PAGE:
One part of ensuring that a program is secure is checking that it is free of bugs and that it responds to odd or malformed sequences of commands without spilling any of the secrets it is meant to be guarding. This is a big task. The number of combinations of commands that can be entered into a piece of software increases exponentially as it gets more complicated. And many firms modify programs they have bought off the shelf, inadvertently introducing new bugs as they do so. It is thus no use relying on what a programmer has told you about how his code works.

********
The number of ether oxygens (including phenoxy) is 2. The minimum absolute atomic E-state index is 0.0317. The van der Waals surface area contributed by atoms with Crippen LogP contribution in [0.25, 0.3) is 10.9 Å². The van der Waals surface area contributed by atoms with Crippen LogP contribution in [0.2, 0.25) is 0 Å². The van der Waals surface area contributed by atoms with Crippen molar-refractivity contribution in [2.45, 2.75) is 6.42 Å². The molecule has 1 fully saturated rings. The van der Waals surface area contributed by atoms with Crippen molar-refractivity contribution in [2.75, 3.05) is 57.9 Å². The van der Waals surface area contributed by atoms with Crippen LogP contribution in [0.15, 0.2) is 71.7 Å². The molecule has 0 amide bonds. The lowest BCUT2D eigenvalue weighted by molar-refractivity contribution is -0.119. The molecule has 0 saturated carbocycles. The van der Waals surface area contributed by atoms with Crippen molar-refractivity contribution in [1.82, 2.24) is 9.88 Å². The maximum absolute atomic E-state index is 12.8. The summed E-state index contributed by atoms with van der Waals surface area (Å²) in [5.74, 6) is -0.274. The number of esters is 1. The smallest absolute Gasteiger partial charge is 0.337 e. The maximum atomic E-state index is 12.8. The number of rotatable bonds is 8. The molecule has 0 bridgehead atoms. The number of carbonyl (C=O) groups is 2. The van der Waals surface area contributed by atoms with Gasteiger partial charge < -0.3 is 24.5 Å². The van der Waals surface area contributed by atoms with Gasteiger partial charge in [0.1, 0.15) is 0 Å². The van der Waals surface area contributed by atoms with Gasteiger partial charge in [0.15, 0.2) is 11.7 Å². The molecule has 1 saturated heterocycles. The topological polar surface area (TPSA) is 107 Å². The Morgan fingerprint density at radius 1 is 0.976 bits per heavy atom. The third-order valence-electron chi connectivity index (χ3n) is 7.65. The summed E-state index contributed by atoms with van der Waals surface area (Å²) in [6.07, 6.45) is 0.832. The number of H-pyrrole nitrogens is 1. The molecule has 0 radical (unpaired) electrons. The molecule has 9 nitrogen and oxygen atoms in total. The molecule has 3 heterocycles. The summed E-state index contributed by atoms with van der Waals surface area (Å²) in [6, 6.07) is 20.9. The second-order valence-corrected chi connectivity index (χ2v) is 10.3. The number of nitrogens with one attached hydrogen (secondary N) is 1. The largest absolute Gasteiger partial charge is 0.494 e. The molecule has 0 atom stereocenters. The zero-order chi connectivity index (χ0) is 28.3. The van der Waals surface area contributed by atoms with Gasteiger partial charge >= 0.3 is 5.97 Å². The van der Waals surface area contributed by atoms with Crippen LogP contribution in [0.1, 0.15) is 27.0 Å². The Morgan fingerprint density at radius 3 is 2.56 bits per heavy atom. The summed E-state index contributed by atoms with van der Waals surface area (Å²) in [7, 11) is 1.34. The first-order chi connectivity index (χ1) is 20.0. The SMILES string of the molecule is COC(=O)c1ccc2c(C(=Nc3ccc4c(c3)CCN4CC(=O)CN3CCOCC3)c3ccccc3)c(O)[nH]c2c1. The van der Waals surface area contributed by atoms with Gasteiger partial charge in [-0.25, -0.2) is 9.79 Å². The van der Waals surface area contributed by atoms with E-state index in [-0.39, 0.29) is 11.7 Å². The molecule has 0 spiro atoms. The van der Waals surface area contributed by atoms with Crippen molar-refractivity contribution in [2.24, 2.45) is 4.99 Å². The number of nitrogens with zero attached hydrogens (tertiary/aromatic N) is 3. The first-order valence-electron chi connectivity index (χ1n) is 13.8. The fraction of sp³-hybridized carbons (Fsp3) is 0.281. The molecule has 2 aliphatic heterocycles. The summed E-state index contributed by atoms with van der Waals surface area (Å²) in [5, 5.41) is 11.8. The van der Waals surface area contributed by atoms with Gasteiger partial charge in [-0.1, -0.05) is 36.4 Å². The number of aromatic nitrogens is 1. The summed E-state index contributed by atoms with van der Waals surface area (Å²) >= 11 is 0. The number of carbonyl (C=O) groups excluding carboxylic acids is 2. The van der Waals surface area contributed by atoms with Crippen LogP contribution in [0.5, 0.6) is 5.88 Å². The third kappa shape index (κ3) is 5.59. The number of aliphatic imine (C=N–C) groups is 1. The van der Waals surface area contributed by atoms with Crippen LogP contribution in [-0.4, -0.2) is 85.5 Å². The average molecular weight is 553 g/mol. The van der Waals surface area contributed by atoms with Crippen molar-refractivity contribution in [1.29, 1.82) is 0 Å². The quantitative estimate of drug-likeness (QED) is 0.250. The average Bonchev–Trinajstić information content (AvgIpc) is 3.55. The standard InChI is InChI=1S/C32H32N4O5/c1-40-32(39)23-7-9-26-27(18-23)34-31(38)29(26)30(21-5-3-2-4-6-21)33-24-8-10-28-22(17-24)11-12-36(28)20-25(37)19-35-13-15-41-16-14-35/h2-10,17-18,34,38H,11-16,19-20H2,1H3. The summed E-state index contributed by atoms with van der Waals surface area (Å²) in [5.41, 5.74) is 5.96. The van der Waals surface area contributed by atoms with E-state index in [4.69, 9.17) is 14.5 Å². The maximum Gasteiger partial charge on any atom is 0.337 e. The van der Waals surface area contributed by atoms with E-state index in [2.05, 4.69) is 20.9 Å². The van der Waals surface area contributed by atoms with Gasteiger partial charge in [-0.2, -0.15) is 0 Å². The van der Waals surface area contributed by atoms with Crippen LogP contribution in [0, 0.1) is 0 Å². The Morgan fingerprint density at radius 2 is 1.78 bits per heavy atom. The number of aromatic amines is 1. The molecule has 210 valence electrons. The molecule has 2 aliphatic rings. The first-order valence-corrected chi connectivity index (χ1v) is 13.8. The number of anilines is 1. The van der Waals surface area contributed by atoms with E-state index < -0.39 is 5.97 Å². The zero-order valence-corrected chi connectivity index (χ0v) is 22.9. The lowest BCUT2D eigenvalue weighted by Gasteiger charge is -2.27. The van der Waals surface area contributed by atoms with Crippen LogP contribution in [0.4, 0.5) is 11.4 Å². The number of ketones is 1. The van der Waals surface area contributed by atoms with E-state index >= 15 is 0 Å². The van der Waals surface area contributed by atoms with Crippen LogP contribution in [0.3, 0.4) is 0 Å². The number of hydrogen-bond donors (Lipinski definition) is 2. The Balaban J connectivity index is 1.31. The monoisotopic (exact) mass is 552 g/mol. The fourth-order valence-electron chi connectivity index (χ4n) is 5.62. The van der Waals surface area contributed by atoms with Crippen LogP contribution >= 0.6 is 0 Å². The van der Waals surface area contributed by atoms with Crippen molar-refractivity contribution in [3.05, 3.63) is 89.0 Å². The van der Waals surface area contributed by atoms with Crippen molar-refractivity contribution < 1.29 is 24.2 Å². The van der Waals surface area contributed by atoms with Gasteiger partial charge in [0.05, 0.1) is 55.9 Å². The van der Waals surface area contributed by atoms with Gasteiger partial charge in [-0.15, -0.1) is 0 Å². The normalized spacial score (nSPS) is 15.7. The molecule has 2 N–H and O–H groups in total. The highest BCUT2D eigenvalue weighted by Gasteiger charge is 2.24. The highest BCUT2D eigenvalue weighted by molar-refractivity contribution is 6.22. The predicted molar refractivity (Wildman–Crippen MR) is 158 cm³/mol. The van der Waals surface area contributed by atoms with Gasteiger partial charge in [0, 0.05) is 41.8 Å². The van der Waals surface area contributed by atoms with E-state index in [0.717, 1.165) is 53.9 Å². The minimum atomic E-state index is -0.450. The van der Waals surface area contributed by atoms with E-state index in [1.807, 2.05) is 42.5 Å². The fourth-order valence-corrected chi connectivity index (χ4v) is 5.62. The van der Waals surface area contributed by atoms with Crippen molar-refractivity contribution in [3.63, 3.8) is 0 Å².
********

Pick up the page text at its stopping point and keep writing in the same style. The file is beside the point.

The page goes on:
Cryptosense’s penetrator, therefore, starts from scratch. First, it works its way through the list of commands that can be given to the program it is trying to subvert, in order to see how it responds. “At the end of that process it has two piles,” says Graham Steel, one of Cryptosense’s founders, “one where [the target program] did what it was supposed to do, and another pile full of error messages.” Armed with those experimental data, the virtual penetrator can work backwards, reconstructing a simulacrum of the target program whose behaviour, mistakes and all, matches reality. Thus armed, it can begin trying to break things. Even with a computer rather than a human being doing the testing, an exhaustive search of all possible sequences of commands can be time-consuming. But the testing algorithm is smart enough, says Dr Steel, to give priority to those combinations most likely to prove fruitful. (Unsurprisingly, he will not disclose how exactly that is done.) Even if Cryptosense’s automated hacker can find and plug all the holes in a particular piece of software, there will still be weak links. Software is used by people, and people can be tricked, threatened or charmed into spilling secrets. Also, what works for the good guys can work for the bad. If automatic hacking proves itself, there is nothing to prevent malicious hackers coming up with their own versions, and using those to scan for weaknesses.